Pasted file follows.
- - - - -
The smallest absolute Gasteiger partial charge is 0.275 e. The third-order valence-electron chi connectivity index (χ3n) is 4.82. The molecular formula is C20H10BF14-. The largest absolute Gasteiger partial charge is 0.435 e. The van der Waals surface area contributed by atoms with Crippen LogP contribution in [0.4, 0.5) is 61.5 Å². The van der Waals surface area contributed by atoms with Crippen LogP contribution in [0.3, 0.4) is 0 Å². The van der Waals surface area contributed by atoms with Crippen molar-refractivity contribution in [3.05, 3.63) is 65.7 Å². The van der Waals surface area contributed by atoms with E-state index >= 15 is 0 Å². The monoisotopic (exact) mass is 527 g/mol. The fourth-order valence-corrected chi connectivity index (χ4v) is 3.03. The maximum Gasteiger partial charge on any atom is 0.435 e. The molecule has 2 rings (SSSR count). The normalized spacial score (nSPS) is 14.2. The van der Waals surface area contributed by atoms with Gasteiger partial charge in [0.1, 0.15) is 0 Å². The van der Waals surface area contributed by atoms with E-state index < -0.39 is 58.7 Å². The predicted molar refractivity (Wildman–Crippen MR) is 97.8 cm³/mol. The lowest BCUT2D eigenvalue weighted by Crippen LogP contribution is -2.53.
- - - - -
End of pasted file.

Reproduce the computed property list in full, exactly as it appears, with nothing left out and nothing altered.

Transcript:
The smallest absolute Gasteiger partial charge is 0.275 e. The third-order valence-electron chi connectivity index (χ3n) is 4.82. The molecular formula is C20H10BF14-. The largest absolute Gasteiger partial charge is 0.435 e. The van der Waals surface area contributed by atoms with Crippen LogP contribution in [0.4, 0.5) is 61.5 Å². The van der Waals surface area contributed by atoms with Crippen LogP contribution in [0.3, 0.4) is 0 Å². The van der Waals surface area contributed by atoms with Crippen molar-refractivity contribution in [3.05, 3.63) is 65.7 Å². The van der Waals surface area contributed by atoms with E-state index >= 15 is 0 Å². The monoisotopic (exact) mass is 527 g/mol. The fourth-order valence-corrected chi connectivity index (χ4v) is 3.03. The maximum Gasteiger partial charge on any atom is 0.435 e. The molecule has 2 rings (SSSR count). The normalized spacial score (nSPS) is 14.2. The van der Waals surface area contributed by atoms with Gasteiger partial charge in [0.1, 0.15) is 0 Å². The van der Waals surface area contributed by atoms with E-state index < -0.39 is 58.7 Å². The predicted molar refractivity (Wildman–Crippen MR) is 97.8 cm³/mol. The lowest BCUT2D eigenvalue weighted by Crippen LogP contribution is -2.53.